From Marrakech, Morocco||The Federal Government is considering introducing new tax reforms as part of measures to ramp up revenues and curb borrowing in a bid to revive the economy.
Wale Edun, minister of finance and coordinating minister of the economy, disclosed this in an exclusive interview with BusinessDay on the sidelines of the ongoing annual meetings of the International Monetary Fund (IMF) and the World Bank in Marrakech, Morocco.
He hinted that the 2024 budget would be based on a conservative oil price benchmark.
“We have to be conservative despite rising oil prices. Deciding the benchmark is a collective effort — ministry of budget and planning, ministry of petroleum, ministry of finance,” he said.
“We must also increase revenue via ramp-up in oil production, curb oil theft, remove wastages like tax waivers,” the minister told BusinessDay, without providing specific details.
The federal government’s N21.83 trillion budget for this year is based on an oil price benchmark of $75 per barrel. Although the price of Brent crude, the global benchmark, has rallied to close $90 per barrel, the government continues to grapple with revenue shortfall amid the decline in oil production and rising debt service costs.
At about 7 percent of GDP, Nigeria’s revenue ranks amongst the lowest globally and the government spends a large chunk of its incomes to service debt, which has grown to N87 trillion, according to the Debt Management Office.
Edun, who has consistently ruled out increased borrowing, said the government will focus on policies for domestic resource mobilisation, including through the introduction of new tax reforms, a deviation from the past where the government had to rely heavily on debt to fund budgets.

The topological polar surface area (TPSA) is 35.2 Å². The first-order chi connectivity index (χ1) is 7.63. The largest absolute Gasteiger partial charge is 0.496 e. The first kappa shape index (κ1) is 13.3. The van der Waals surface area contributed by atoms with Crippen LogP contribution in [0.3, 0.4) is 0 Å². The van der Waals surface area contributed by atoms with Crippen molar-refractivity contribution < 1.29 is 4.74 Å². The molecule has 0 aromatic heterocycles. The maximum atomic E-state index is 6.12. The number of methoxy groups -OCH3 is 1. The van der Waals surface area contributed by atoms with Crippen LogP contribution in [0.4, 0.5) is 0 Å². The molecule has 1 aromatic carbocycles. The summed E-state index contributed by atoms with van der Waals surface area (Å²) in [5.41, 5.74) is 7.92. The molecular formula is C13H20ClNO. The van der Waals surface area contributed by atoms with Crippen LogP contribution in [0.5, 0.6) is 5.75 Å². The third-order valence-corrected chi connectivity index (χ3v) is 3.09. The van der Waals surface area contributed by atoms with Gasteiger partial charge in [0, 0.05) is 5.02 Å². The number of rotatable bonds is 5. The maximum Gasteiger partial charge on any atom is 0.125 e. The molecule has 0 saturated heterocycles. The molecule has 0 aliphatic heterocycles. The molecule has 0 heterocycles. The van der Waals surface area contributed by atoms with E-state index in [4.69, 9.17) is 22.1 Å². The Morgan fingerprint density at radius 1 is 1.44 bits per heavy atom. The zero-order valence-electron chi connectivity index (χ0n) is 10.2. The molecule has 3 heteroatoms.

Another plan is to aggressively push for investments, which he believes will ease current funding pressure and debt.
Edun said the removal of petrol subsidy and foreign exchange reforms have stoked investors’ interest in the country.
He said: “Everybody is positive about Nigeria including the rating agencies. There is a very good vibe, there’s a very good buzz and there’s a lot of interest in the Nigerian economy, in the reforms that are currently being undertaken, and of course, in the investment opportunities that the largest economy in Africa, the largest population in Africa, the most youthful population in Africa has to offer. In addition to that, of course, the resources that are on ground.
“When you put all that together after, perhaps, China, India, Nigeria is the next largest economy that is being sought after as an investment destination. What it takes is for the country to be ready to attract that investment, to turn the initial interest in agriculture, solid minerals, industry, manufacturing, import substitution into investments.”
He reiterated the government’s commitment to growing the Nigerian economy, reducing poverty, and improving living conditions for Nigerians.
“I think we are laying the groundwork for achieving that. The president is making the tough decisions and the reception is very positive. We are here at the World Bank IMF meetings, and so we get a sense of what the whole world thinks because here you have the development finance institutions, private bankers, investors, analysts, rating agencies, and the reaction, from what I know so far, is very positive,” Edun said.
Nigeria, third most-sought-after for investments – Edun
According to him, Nigeria is the next frontier, having secured the leadership of the African governors’ forum within the World Bank Group and IMF, which means having a voice and pushing agenda for the Sub-Saharan African countries in the boards of these Bretton Woods institutions.
He said: “There are two from Africa currently, and we think the third one should come from Sub-Saharan Africa so that we have a bigger voice in governance, we have more representation in the board of the World Bank Group and the IMF.
“I think as Nigeria takes over the chairmanship of the African governors forum at the World Bank and the IMF, the African continent, the finance ministers of Africa, the economic leaders, and representatives of the governments, it’s the chance to unite them in one narrative, one conversation, and one movement to argue for a fair and just energy transition, for instance, including seeking fair analysis and a fair understanding and review of the Nigerian economy, entire African economies by the rating agencies in particular.
“And I think we have that opportunity now as Nigeria, being the chair of the African governors’ forum to unite the continent, speak with one voice and get a better deal for Africa.”